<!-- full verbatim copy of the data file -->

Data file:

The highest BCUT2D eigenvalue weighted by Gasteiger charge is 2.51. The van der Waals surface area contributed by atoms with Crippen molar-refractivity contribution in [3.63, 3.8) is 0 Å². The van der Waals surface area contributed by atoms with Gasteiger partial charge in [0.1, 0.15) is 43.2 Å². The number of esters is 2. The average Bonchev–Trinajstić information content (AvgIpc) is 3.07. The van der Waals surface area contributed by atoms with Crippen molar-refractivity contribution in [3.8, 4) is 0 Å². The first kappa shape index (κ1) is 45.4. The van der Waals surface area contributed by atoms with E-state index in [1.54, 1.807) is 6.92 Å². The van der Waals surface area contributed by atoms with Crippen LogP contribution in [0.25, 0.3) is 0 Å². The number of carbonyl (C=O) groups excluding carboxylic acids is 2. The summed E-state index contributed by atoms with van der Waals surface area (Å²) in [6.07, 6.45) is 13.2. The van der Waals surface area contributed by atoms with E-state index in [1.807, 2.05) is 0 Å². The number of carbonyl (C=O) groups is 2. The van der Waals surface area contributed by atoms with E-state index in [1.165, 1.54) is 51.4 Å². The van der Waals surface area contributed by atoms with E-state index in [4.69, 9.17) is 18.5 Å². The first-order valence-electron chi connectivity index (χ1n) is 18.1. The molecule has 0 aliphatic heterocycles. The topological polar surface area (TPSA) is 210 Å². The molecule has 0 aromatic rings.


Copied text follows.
The highest BCUT2D eigenvalue weighted by Gasteiger charge is 2.51. The van der Waals surface area contributed by atoms with Crippen molar-refractivity contribution in [3.63, 3.8) is 0 Å². The van der Waals surface area contributed by atoms with Gasteiger partial charge in [0.1, 0.15) is 43.2 Å². The number of esters is 2. The average Bonchev–Trinajstić information content (AvgIpc) is 3.07. The van der Waals surface area contributed by atoms with Crippen molar-refractivity contribution in [3.8, 4) is 0 Å². The first kappa shape index (κ1) is 45.4. The van der Waals surface area contributed by atoms with E-state index in [1.54, 1.807) is 6.92 Å². The van der Waals surface area contributed by atoms with Crippen LogP contribution in [0.25, 0.3) is 0 Å². The number of carbonyl (C=O) groups excluding carboxylic acids is 2. The summed E-state index contributed by atoms with van der Waals surface area (Å²) in [6.07, 6.45) is 13.2. The van der Waals surface area contributed by atoms with E-state index in [1.807, 2.05) is 0 Å². The number of carbonyl (C=O) groups is 2. The van der Waals surface area contributed by atoms with E-state index in [1.165, 1.54) is 51.4 Å². The van der Waals surface area contributed by atoms with E-state index in [4.69, 9.17) is 18.5 Å². The first-order valence-electron chi connectivity index (χ1n) is 18.1. The molecule has 0 aliphatic heterocycles. The topological polar surface area (TPSA) is 210 Å². The molecule has 0 aromatic rings.